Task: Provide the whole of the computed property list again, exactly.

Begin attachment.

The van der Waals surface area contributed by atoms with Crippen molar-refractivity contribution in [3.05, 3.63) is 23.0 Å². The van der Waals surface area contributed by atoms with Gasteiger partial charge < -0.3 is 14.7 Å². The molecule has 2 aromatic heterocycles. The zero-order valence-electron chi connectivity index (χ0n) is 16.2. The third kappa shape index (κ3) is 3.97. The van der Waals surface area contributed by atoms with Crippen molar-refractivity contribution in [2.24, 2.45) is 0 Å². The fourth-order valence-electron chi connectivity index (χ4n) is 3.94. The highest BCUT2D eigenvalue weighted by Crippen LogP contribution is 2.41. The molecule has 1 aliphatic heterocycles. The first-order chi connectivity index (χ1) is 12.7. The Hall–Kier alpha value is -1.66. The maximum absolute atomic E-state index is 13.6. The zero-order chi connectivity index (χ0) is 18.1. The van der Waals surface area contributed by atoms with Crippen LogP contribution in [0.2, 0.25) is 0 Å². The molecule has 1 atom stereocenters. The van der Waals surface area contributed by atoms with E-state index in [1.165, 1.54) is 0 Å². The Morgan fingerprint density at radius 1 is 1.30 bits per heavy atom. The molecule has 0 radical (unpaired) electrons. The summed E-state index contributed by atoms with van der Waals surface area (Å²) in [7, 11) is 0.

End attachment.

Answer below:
The van der Waals surface area contributed by atoms with Crippen molar-refractivity contribution in [3.05, 3.63) is 23.0 Å². The van der Waals surface area contributed by atoms with Gasteiger partial charge < -0.3 is 14.7 Å². The molecule has 2 aromatic heterocycles. The zero-order valence-electron chi connectivity index (χ0n) is 16.2. The third kappa shape index (κ3) is 3.97. The van der Waals surface area contributed by atoms with Crippen molar-refractivity contribution in [2.24, 2.45) is 0 Å². The fourth-order valence-electron chi connectivity index (χ4n) is 3.94. The highest BCUT2D eigenvalue weighted by Crippen LogP contribution is 2.41. The molecule has 1 aliphatic heterocycles. The first-order chi connectivity index (χ1) is 12.7. The Hall–Kier alpha value is -1.66. The maximum absolute atomic E-state index is 13.6. The zero-order chi connectivity index (χ0) is 18.1. The van der Waals surface area contributed by atoms with Crippen LogP contribution in [0.2, 0.25) is 0 Å². The molecule has 1 atom stereocenters. The van der Waals surface area contributed by atoms with E-state index in [1.165, 1.54) is 0 Å². The Morgan fingerprint density at radius 1 is 1.30 bits per heavy atom. The molecule has 0 radical (unpaired) electrons. The summed E-state index contributed by atoms with van der Waals surface area (Å²) in [7, 11) is 0.